Who knew one-third of conference participants for AAHPM (the American Academy of Hospice and Palliative Medicine), 1400 of 3000+ attendees, would “live tweet” last month’s Annual Assembly? Why did they do that? What did they talk about?
In real-time they posted key points, links to presentation documents, and pertinent publications. They broadcast congrats to new awardees and even relayed their organizational tips such as how to join special interest groups. As a whole, those involved also brought a positive flavor to their network, even those who didn’t attend:
As analytic people, you may be surprised at the detail from stats about Twitter. For example, want to know the top 10 “most mentioned” on Twitter for this AAHPM conference? @atul_gawande was one, @tomleblancmd from Duke another. http://goo.gl/hsqs8c
Those 1400 at AAHPM accounted for an amazing 16,000 tweets and over 23 million “impressions” (is that fuzzy math? It’s the # tweets x # followers, so a person with many followers makes this total huge). It’s like a highway billboard, not everyone sees it, but there are many more opportunities for others to see the signposts along the road.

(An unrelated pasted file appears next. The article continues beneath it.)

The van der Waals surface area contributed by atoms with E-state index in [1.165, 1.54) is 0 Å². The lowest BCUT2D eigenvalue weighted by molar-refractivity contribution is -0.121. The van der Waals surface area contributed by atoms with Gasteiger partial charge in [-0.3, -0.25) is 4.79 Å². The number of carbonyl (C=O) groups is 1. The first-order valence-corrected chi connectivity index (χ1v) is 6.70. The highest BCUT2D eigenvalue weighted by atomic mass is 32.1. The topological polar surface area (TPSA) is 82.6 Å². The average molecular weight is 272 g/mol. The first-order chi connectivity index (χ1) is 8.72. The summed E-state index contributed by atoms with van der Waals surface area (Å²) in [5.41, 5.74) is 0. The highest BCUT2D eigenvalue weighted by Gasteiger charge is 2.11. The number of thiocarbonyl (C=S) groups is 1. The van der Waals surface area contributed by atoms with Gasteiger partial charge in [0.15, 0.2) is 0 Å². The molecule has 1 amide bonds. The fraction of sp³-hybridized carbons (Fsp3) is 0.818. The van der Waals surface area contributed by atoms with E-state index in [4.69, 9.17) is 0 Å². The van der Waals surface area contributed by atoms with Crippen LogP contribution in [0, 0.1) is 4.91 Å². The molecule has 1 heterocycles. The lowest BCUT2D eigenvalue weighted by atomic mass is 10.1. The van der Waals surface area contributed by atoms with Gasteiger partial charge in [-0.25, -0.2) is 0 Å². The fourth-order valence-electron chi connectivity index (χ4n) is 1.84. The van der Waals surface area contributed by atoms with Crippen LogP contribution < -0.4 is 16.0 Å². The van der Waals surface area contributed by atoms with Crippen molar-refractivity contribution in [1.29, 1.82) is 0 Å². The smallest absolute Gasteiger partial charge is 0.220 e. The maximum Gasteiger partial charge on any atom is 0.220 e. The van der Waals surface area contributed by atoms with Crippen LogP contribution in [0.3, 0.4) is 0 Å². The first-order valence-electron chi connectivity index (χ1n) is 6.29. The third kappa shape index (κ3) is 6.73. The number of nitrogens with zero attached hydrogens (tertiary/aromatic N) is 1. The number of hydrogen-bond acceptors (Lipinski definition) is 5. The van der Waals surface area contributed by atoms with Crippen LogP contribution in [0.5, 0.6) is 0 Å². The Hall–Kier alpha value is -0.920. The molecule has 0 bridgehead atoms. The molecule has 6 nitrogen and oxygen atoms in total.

On the other hand, when challenged to use Twitter along with the 500 million others around the world with these free accounts, many would say Twitter is basically narcissistic, an echo chamber, and yet another message stream, another distraction, even a risk for our reputation.
However, with Twitter, we no longer need to create lists and bookmarks, those we “follow” on Twitter send us the news. And, besides that, tweets are concise. Readers can readily scan the news, search, save, forward, even reply and “favorite” someone’s tweet.
More on Twitter basics with each issue of eNews before our own annual conference, SGIM 2015 in Toronto, April 22-25.